Mary G. Leary, J.D.
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• Exploitation of Children and Women
• Human Trafficking
• Criminal Procedure
• Fourth Amendment and Technology
• Child Pornography
• Family and Interpersonal Violence
• Criminal Law
School: Columbus School of Law
January 28, 2017
Leary published commentary on how our culture has allowed misogyny, which is now reflected politically.
January 16, 2017
On obscenity laws and protecting children from violence.
November 16, 2016
The plan lays out steps the school system must take in four critical areas aimed at ensuring there won’t be any repeats of the scandal. “The four building blocks, if you will, that they’re saying is sort of the framework for how they are going to go, do seem to be important ones,” said law professor Mary Leary of the Columbus School of Law at Catholic University of America
September 2, 2016
Mary G. Leary, professor, law, tells Broadly that it's not unusual for a defendant in a sex crimes case to attack the victim or victim's family in their defense at trial or in a countersuit.
August 29, 2016
Most state-level district attorneys, faced with limited resources, have chosen not to prosecute adult obscenity cases but have instead, often aggressively, gone after child pornography, which is illegal, does not enjoy First Amendment protections and is by and large rejected by the general public.
July 7, 2016
Getting a conviction and at least some punishment for the defendant is sometimes viewed as a better option than risking losing the case at trial. It also removes the possible need to bring a traumatized victim to testify. “The ultimate goal is to decrease crime and hold people responsible, and sometimes that can come in different forms and packages,” saidlaw professor Mary G. Leary, a former prosecutor whose focus included sexual assault cases.
May 27, 2016
Mary Leary, a professor at The Catholic University of America’s Columbus School of Law, told the Register that it is “highly unusual” — but not necessarily unethical — for a prosecutor to share information with the target of a grand jury investigation.
March 6, 2016
The Trade Facilitation and Trade Enforcement Act of 2015, passed by both parties in Congress, struck that clause, and President Barack Obama signed the act into law. The law is a “positive step” in the fight against trafficking because it “closes a rather large loophole” and is a statement that “we as a country are against products produced by forced labor – full stop,” said Mary Leary, a human trafficking expert and law professor at The Catholic University of America.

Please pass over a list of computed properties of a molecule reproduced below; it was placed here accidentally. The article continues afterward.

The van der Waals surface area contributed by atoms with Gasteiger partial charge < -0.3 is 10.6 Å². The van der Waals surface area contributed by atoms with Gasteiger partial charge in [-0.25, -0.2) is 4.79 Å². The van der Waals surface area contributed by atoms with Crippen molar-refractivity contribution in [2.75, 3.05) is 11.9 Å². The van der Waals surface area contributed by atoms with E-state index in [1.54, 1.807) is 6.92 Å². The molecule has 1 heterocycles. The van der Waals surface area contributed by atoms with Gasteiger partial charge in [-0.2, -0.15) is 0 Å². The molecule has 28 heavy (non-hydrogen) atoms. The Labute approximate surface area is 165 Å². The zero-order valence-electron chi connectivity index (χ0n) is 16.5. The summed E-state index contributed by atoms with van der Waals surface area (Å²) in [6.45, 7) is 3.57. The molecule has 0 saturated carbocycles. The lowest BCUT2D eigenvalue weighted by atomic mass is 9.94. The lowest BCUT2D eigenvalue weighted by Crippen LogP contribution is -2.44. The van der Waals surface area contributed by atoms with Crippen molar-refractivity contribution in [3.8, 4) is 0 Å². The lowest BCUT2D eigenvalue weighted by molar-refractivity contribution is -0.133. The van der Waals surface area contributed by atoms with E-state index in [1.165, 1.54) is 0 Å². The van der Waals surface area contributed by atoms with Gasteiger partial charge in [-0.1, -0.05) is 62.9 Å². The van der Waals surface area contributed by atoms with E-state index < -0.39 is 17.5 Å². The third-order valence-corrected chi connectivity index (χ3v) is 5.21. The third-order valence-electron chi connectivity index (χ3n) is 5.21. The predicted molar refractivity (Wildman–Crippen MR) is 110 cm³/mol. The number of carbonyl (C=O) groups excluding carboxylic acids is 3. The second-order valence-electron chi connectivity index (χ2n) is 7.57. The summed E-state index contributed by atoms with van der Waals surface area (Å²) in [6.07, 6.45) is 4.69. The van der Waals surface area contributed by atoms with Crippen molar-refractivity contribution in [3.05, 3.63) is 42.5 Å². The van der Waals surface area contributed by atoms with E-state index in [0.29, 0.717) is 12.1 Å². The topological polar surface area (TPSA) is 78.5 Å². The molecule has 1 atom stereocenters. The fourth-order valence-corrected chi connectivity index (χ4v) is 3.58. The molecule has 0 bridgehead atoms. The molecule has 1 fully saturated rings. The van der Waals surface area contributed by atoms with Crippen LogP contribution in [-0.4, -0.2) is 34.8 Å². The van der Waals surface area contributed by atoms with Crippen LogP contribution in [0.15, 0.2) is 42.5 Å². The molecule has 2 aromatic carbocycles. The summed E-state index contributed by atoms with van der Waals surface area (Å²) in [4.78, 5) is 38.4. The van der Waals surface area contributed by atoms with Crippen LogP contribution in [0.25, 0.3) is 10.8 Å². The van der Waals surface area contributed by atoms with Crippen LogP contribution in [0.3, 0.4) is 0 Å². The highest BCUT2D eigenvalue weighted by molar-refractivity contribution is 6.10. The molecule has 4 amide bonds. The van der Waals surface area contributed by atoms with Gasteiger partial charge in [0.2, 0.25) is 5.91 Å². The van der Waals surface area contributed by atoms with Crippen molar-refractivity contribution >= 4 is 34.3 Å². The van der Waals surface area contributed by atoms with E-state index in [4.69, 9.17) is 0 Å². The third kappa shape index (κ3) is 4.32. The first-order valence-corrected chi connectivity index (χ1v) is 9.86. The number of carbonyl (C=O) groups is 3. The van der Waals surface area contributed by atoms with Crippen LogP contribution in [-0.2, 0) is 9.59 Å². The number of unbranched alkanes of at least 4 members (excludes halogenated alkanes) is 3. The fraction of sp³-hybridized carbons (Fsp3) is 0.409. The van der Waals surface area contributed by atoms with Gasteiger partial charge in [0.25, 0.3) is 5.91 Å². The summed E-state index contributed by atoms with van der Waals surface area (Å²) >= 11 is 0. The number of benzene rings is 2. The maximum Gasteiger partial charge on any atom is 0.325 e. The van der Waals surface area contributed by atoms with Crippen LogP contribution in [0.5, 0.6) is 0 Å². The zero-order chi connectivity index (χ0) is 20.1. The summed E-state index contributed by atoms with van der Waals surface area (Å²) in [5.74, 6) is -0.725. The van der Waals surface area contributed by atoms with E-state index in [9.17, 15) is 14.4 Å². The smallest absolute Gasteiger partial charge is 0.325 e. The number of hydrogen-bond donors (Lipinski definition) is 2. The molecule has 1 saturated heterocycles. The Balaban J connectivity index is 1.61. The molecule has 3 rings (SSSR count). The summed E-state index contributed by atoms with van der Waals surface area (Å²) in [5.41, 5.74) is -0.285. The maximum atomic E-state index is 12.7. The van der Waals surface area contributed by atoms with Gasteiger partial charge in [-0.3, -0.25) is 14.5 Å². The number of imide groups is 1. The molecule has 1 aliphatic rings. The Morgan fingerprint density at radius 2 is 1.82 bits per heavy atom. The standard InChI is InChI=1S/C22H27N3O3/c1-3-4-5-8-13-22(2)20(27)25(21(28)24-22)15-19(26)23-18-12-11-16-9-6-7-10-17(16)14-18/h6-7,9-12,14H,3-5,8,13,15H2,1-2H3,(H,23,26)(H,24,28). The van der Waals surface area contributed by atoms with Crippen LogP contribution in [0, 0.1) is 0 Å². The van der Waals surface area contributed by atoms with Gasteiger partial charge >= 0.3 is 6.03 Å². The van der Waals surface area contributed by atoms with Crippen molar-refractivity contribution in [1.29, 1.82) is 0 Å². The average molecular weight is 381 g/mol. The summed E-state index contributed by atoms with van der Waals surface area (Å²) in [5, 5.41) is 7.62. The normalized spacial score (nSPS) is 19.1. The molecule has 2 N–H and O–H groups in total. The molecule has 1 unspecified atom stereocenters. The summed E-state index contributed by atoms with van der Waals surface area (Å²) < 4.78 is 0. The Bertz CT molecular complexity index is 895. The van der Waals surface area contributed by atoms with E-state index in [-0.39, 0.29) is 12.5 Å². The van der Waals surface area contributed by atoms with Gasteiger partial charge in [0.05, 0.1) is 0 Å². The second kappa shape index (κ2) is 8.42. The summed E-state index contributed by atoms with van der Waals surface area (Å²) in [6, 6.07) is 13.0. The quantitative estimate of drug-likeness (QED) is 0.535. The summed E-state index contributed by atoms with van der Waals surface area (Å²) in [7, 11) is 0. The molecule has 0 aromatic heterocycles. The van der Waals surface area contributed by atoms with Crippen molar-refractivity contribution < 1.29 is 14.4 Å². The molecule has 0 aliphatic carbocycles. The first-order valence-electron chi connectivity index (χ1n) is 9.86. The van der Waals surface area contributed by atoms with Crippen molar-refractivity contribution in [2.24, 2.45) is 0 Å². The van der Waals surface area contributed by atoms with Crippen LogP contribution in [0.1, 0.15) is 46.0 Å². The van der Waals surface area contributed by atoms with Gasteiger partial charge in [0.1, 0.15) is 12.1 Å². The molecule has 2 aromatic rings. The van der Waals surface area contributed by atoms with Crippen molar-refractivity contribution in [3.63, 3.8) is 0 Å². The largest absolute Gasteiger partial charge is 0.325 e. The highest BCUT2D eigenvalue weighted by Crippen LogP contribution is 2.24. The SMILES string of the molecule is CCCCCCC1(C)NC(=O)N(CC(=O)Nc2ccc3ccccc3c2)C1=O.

July 14, 2015
On human trafficking: “We can all sprinkle pixie dust and make Congress useful — or somewhat useful — but that means nothing without a paradigm shift,” said Mary Leary, a law professor at Catholic University in Washington during the morning plenary at the 2015 Conference on Human Trafficking, “Answering Pope Francis’ Call: An American Catholic Response to Modern-day Slavery.”
February 27, 2015
Leary published an op-ed on corporations who claim to be protecting privacy.
February 2, 2015
On the cost of pornography to society: Language communicates values and morals. You call something ‘child pornography,’ a seemingly innocuous term that creates the suggestion that it’s pornography with young-looking adults. It’s not. It’s a child sex abuse image.
December 23, 2014
Leary was interviewed on recent cases of excessive force and how to improve the justice system.
September 4, 2014
Are people who looked at McKayla Maroney’s underage photos guilty of looking at child pornography?
April 21, 2014
Leary was quoted in a story about fighting an array of sex crimes.
December 14, 2011
Leary participated in a program about the case against former Penn State football coach Jerry Sandusky who was charged with sexually abusing 10 boys. She spoke about the troubling questions raised by this case about child sex abuse generally, including just how prevalent it is, how it's reported, and the help available to victims.
Leary is a former prosecutor and is the former director of the National Center for the Prosecution of Child Abuse at the NDAA and a consultant for the National Center for Missing and Exploited Children.